Consumer advocates have welcomed the expansion of eligibility for debt agreements, which will allow many middle income earners to access this alternative to bankruptcy. At the same time, however, Virginia Noonan of the Financial Consumer Rights Council is concerned that this could result in low-income debtors entering into private arrangements with creditors which they are unable to fulfil, because they are unlikely to be able to afford an accountant to negotiate on their behalf the terms of a debt agreement with creditors.67 A similar concern arises in relation to the mandatory 30 day cooling off period, which will give creditors time to approach debtors with alternative repayment options.68 The difficulty is not so much with the Bill, which merely provides the option of bankruptcy alternatives, but with the difference in bargaining power between some debtors and creditors, which may lead debtors to agree to terms or arrangements which they are unable to meet.

Concerns about the strengthening of objections to discharge

The amendments proposed in the Bill will make it easier where a ‘special ground’ exists for a trustee to sustain an objection to discharge of bankruptcy at the end of the three year period, and harder for a bankrupt to have an objection cancelled. The Attorney-General noted that the ‘special grounds’ ‘will apply to deliberate actions by bankrupts which frustrate trustees, and add unnecessarily to the costs of administrations.’69 The four new special grounds proposed in the Bill all cover intentional actions by the bankrupt. However, none of the six existing grounds which will be classified as special grounds need necessarily be deliberate actions. The word ‘failure’ contained in each of those grounds has been interpreted in the context of bankruptcy as imposing a strict liability on the bankrupt, whether the relevant conduct was intentional or non-intentional.70 For example, a bankrupt may fail to provide information, or may fail to return from overseas when requested, either because he deliberately intends not to cooperate with the trustee, or because he has been unavoidably absent by reason of family circumstances.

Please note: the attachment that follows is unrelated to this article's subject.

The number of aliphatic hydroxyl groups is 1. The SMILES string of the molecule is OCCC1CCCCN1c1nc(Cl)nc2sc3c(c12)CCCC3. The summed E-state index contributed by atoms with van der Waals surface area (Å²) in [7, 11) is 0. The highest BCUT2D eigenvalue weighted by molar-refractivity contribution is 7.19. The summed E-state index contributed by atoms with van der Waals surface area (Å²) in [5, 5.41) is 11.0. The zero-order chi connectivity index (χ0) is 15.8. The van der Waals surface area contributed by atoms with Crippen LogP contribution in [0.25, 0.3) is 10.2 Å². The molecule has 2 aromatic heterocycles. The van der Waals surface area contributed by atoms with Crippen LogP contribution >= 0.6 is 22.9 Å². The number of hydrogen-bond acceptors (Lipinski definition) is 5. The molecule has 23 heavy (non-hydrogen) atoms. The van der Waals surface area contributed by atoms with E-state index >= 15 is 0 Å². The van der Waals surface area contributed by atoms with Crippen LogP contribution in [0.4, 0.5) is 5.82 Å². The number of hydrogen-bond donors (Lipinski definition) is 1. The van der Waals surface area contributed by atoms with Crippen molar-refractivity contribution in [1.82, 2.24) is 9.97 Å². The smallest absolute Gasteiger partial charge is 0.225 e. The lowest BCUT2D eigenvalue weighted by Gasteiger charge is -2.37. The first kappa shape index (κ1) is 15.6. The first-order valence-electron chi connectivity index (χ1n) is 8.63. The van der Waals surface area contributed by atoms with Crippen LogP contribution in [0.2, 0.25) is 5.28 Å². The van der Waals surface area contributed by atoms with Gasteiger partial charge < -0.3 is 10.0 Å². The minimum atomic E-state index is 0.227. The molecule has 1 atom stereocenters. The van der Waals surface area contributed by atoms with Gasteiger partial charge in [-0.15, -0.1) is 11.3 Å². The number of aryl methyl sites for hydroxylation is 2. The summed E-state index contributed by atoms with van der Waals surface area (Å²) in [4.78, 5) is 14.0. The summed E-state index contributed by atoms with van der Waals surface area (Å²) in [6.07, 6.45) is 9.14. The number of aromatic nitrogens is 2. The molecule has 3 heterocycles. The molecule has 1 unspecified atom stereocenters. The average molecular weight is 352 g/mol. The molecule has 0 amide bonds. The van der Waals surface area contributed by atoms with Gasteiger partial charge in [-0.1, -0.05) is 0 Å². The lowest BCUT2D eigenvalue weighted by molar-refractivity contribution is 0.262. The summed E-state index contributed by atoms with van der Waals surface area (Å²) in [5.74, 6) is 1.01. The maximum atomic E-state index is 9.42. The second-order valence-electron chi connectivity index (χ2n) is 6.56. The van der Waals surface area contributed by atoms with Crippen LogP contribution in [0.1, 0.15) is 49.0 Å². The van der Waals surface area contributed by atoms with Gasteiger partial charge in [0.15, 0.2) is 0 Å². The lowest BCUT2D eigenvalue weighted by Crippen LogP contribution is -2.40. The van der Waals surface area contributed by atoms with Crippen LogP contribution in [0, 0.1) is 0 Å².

Yet the mere existence of any of these grounds, including a ground based on non-intentional conduct, will be sufficient to extend the period of bankruptcy by a further five years on top of the initial three year standard period of bankruptcy. This is a serious sanction, which may be justifiable in cases where a bankrupt is deliberately being non-cooperative with a trustee, but seems excessive in other circumstances.

Additionally, it seems incongruous that no reason needs to be given when a trustee objects on a ‘special ground’, when the consequence of such an objection is five additional years of bankruptcy, whereas the trustee must provide a reason for pursuing an objection relating to non-intentional conduct leading to only two extra years of bankruptcy.

A further difficulty is posed by the removal of the power of review bodies to cancel an objection based on conduct of the bankrupt after the objection is lodged but prior to

Bankruptcy Legislation Amendment Bill 2001 13

Warning:

This Digest was prepared for debate. It reflects the legislation as introduced and does not canvass subsequent amendments.

This Digest does not have any official legal status. Other sources should be consulted to determine the subsequent official status of the Bill.